The Debt Management Office (DMO), yesterday reiterated the Federal Government’s commitment to bridging Nigeria’s infrastructure deficit to attract foreign investors into the country.
The Director-General, DMO, Ms Patience Oniha, said this while delivering the keynote address at the 4th National Budget Roundtable and Panel Discussion at the Covenant University, Ota, Ogun State.
The News Agency of Nigeria (NAN) reports that the budget roundtable was organised by the institution’s Centre for Economic Policy and Development Research (CEPDeR).
Themed: “National Budgeting for Economic Recovery and Sustainable Development in Nigeria,” Oniha noted that most of the critical infrastructure built by the Federal Government had been funded from internal and external borrowings.
She argued that the government’s borrowing was not necessarily bad if used to finance important developmental projects and programmes.
Oniha listed some of the infrastructure built by the Federal Government as the Lagos-Ibadan Expressway, 2nd Niger Bridge, train station in Iddo, Lagos, while the Enugu airport was changed from local to international.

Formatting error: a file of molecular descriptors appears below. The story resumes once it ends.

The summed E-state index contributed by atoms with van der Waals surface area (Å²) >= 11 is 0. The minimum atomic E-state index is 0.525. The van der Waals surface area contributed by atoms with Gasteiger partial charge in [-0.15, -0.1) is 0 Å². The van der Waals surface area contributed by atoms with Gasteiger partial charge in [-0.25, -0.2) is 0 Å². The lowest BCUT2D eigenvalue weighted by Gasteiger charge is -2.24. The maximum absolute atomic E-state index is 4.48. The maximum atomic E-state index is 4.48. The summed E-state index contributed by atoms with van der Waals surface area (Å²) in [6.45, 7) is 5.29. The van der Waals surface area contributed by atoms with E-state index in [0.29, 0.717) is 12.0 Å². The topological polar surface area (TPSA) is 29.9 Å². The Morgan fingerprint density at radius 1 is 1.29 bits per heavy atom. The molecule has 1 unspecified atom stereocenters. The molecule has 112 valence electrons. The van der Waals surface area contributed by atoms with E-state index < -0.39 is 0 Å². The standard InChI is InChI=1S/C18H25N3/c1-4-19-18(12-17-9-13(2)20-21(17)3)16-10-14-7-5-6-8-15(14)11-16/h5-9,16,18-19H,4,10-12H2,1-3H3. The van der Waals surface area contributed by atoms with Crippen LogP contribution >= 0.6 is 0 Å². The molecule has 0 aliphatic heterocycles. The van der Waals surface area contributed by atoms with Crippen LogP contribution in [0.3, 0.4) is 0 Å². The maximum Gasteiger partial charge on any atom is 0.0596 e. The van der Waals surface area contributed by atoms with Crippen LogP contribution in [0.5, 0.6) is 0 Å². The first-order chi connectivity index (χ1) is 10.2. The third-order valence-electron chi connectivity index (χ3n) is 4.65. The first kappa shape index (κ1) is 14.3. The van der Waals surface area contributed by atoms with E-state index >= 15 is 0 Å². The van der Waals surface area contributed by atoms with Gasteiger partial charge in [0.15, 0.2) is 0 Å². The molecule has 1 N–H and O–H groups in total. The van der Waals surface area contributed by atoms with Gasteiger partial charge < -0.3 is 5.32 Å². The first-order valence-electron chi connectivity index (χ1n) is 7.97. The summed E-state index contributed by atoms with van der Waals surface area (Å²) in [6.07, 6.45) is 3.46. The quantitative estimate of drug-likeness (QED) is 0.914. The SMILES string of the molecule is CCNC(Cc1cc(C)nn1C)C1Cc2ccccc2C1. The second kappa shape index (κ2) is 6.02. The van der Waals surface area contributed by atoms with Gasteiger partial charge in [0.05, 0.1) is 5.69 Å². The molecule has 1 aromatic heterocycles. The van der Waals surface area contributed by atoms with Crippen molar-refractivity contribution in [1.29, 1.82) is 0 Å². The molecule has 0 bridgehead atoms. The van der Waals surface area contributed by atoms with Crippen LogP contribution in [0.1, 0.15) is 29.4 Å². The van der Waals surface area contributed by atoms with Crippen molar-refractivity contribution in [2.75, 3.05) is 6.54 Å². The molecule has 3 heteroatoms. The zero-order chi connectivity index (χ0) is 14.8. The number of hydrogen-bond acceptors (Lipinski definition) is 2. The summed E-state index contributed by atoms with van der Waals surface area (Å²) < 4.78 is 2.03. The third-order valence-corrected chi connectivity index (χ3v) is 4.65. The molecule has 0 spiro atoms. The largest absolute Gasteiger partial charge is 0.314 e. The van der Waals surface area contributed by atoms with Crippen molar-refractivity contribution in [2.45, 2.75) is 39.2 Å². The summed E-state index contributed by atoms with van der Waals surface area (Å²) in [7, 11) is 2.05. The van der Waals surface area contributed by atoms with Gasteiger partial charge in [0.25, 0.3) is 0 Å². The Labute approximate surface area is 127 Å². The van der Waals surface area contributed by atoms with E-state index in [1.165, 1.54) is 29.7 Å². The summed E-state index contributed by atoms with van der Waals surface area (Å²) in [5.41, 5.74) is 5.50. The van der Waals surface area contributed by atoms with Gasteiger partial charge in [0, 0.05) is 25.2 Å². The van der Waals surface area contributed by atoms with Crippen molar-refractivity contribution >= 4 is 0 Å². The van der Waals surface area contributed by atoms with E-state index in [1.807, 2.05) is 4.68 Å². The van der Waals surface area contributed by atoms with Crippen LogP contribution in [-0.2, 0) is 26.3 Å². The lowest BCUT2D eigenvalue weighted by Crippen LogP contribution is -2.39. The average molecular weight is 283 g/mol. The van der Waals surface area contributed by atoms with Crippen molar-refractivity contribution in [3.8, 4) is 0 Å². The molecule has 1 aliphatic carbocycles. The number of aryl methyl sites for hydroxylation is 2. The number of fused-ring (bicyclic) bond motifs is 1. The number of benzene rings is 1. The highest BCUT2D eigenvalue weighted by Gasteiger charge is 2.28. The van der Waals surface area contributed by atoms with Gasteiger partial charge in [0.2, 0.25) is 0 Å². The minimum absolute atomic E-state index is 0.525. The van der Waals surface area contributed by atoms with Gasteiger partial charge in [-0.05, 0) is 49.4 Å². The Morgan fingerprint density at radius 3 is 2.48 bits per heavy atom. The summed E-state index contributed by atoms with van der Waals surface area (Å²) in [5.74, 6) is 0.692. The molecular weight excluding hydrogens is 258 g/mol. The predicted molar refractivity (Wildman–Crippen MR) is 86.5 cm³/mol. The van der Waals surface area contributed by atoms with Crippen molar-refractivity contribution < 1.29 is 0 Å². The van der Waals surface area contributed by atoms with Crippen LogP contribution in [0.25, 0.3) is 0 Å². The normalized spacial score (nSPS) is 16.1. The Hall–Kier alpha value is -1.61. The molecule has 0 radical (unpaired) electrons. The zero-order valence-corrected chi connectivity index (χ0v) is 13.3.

She said: “The Nigerian government has successfully utilised borrowing as a tool for economic recovery, to bring the economy out of cycles of recessions, first in 2017 and second in 2021.
“Government borrowing can also support other sectors of the economy that attract foreign investors and have multiplier effects on the country.”
The Director-General put Nigeria’s current debt-to-GDP ratio at 22%, noting that the maximum ratio for any country is 40%. “The nation’s debt profile is fast growing as the country has a huge infrastructure deficit.
“However, the government is working tirelessly to diversify revenue sources to reduce pressure on crude oil, which is prone to volatility,” she said.
Oniha said spending on infrastructure is meant to create job opportunities for the youth.
The Nigerian government has successfully utilised borrowing as a tool for economic recovery, to bring the economy out of cycles of recessions, first in 2017 and second in 2021.
In his welcome address, the Vice-Chancellor of the University, Prof Abiodun Adebayo, said the country’s natural and human resources endowment had placed it in a position to play a prominent role in the global economy.
Adebayo stressed the need to harness Nigeria’s socio-economic potential to achieve meaningful economic growth.
“The nation’s economic growth is bedevilled by supply constraints such as a shortage of essential skills and appropriate technology to drive growth, energy, foreign exchange and unfriendly business regulations,” he added.
The Country Director, BudgIT, Nigeria, Gabriel Okeowo, stressed the need for the government to put necessary measures in place to meet revenue projection in the annual budget.
Okeowo noted that revenue shortfall had hindered the implementation of some of the critical infrastructure, saying: “The country needs to fix its exchange rate, because it is adversely impacting on the nation’s debt profile,” he said.